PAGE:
Turtle Mountain Community College (TMCC) is one of the original six tribal colleges that were established by various Indian Tribes in the early 1970s. The Turtle Mountain Chippewa Tribe chartered the college in 1972. The Turtle Mountain Community College is located in north-central North Dakota in the historical wooded, hilly, and lake-filled area known as the Turtle Mountains. This area is one of North Dakota’s few all-service and all-seasons recreational areas. In addition to being the home of the Turtle Mountain Chippewa, the area is the home of the world-renowned International Peace Garden.
In its brief history, the college has emerged as a leader among this nation’s 32 tribal colleges. Its origin was humble. For the first few years, the college operated out of two offices on the third floor of a former Catholic convent. For a short period, the college operated out of the basement of an abandoned IHS facility. In 1977 the college moved into an abandoned tribal building and a BIA facility that had been moved to Belcourt’s main street by a tribal member who had converted the building to a café and dance hall. It was on Belcourt’s main street that the college later purchased and renovated several old buildings and as funding became available built a series of primarily metal buildings.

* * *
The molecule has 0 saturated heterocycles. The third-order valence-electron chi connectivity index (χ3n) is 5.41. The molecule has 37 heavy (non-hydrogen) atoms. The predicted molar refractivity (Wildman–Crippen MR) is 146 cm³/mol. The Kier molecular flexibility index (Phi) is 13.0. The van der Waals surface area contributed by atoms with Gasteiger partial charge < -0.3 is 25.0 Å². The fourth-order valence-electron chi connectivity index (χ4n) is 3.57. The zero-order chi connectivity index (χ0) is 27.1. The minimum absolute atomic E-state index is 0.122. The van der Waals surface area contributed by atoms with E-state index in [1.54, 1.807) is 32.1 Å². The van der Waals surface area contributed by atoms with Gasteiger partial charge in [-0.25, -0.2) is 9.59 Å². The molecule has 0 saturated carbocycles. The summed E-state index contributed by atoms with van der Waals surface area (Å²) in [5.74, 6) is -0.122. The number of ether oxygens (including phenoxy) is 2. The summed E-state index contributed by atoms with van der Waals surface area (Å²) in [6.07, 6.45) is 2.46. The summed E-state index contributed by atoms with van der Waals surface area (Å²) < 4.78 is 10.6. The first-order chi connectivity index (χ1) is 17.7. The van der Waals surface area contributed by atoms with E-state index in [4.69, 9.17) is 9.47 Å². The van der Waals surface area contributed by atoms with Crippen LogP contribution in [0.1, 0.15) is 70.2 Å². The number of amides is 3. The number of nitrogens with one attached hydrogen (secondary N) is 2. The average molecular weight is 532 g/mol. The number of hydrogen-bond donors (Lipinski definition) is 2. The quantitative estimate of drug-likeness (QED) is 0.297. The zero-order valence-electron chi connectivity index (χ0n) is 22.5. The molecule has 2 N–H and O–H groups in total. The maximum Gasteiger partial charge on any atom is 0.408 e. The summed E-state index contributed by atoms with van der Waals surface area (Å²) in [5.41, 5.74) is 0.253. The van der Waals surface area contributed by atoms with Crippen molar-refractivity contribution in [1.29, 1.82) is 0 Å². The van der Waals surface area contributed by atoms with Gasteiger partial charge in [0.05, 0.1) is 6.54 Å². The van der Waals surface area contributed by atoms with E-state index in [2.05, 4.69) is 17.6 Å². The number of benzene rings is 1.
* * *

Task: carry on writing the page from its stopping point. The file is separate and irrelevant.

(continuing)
In May 1999 the college moved to a new campus and a new facility. The new facility is located 2 1/2 miles north of Belcourt. Trees and vegetation surround the new site that overlooks Belcourt Lake. Turtle Mountain Community College’s new main campus includes a 105,000-sq/ft building located on an approximately 123-acre site. The new facility includes state-of-the-art technology, a fiscal area, general classrooms, science, mathematics, and engineering classrooms and labs, library and archives, learning resource centers, faculty area, student services area, gymnasium, and mechanical systems. A new auditorium with a seating capacity of 1000 opened in 2003. The former main campus in Belcourt has twelve buildings that provide 66,000 square feet of space. Both campuses are being used for college or community use. The two campuses house all college functions with the exception of some off-campus community-responsive training programs. Turtle Mountain Community College is a commuter campus and maintains no residence halls.
Since its beginning, the college has grown from a fledgling institution serving less than sixty students per year, to its current status of serving over 650 full-time equivalents and approximately 250 pre-college adults. Indeed, Turtle Mountain Community College has demonstrated success in enrolling and graduating students. The college serves the tribal community in other ways too. Its many programs are helping to build local capacity to effect positive systemic change by improving all levels of educational achievement of tribal members and public and private economic sustainability of Turtle Mountain Chippewa.